Peter Lanza says he wishes his son, Adam, was never born.
The father of Adam Lanza, the Sandy Hook Elementary School shooter who killed his mother, himself and 26 other people in 2012, says in his first public remarks on the tragedy that he is sure his son would have killed him too.
"With hindsight, I know Adam would have killed me in a heartbeat, if he'd had the chance. I don't question that for a minute," Peter Lanza tells the New Yorker in a profile published Sunday.
Lanza, noting that 20-year-old Adam had shot his mother Nancy four times, says he believes that was "one for each of us: one for Nancy; one for him; one for Ryan; one for me." Ryan is Peter's other son, who is older than Adam.
The author of the article, Andrew Solomon, writes that Peter Lanza approached him last year as the anniversary of the Dec. 14 shootings approached and met him six times for long interviews.
Lanza says he had not seen his son for two years at the time of the shootings and still does not think the tragedy could have been predicted.
"Any variation on what I did and how my relationship was had to be good, because no outcome could be worse," he says.
At another point, he says, "You can't get any more evil," adding "How much do I beat up on myself about the fact that he's my son? A lot."
Lanza, who had divorced Adam's mother in 2009, says his son began to change during middle school, when he quit playing the saxophone, stopped climbing trees, avoided eye contact, and developed a stiff, lumbering gait.
"It was crystal clear something was wrong," he says. "The social awkwardness, the uncomfortable anxiety, unable to sleep, stress, unable to concentrate, having a hard time learning, the awkward walk, reduced eye contact. You could see the changes occurring."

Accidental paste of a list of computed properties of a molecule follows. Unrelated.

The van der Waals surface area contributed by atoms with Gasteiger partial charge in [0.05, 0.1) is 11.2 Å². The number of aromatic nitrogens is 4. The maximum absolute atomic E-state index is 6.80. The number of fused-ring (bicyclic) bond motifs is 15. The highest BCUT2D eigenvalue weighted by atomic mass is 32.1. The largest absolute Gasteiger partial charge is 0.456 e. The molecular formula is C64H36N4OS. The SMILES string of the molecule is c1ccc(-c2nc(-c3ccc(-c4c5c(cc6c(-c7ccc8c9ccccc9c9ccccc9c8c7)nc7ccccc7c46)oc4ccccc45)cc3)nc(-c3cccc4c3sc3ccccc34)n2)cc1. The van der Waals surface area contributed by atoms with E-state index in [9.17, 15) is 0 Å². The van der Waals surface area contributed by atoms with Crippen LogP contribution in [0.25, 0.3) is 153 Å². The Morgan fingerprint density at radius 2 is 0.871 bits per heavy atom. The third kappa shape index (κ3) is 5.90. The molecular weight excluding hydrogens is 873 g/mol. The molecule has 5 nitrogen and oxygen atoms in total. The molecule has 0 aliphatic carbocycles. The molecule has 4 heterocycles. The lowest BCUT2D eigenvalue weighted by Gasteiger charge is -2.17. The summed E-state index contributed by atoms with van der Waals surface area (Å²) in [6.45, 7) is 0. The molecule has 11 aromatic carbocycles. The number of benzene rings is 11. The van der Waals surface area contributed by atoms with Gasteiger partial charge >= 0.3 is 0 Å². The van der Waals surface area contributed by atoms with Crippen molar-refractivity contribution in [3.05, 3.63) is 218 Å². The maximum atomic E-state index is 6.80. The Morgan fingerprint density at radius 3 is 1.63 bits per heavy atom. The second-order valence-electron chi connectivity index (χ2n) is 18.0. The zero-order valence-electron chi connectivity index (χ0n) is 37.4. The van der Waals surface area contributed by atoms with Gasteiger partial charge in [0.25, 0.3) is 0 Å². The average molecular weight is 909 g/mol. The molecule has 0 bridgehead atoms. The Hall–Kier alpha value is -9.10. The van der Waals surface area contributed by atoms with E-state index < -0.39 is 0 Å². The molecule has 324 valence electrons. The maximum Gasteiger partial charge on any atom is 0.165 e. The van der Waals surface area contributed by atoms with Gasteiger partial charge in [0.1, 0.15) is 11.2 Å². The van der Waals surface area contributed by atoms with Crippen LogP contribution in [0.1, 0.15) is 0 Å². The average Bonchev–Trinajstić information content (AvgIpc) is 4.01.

Peter, who at one point told the New Yorker that he wishes Adam had never been born, says he had offered to meet families of the victims and that two had taken up his offer.
"It's gut-wrenching," he tells the magazine. "A victim's family member told me that they forgave Adam after we spent three hours talking. I didn't even know how to respond.
The timing of the New Yorker interview was not right for at least some residents of Newtown, which is trying to move forward after the one-year anniversary of the shootings on Dec. 12.
Newtown lawyer Monte Frank says he "cringed" this morning when he saw news of the interview on television. Frank is in Pennsylvania, one of 26 cyclists en route 400 miles from Newtown to Washington to unite communities to make "our streets safer and put an end to the gun-violence epidemic."
Newtown "is trying to heal, move forward and work towards peace, hope and love," Frank says. "For this story to come out 15 months after the unspeakable tragedy, only serves as an another reminder of that horrible day and raises questions as to why now."
Frank says he would have preferred the story hadn't been written.
He says he hopes it doesn't turn the spotlight away from the 2nd Annual Sandy Hook Ride on Washington, which is expected to end Tuesday with rallies at the Washington National Cathedral and the steps of the U.S. Capitol.
"Our ride is no longer about Newtown but is now America's ride," Frank says. "We ride united with big cities and one-traffic light towns across the nation to reduce gun violence. America needs to stop fixating on the details of a murderer and his family but instead focus on how Americans rise from the ashes to build bridges and come together as one for positive change."
Contributing: Gary Stoller, in Newtown, Conn.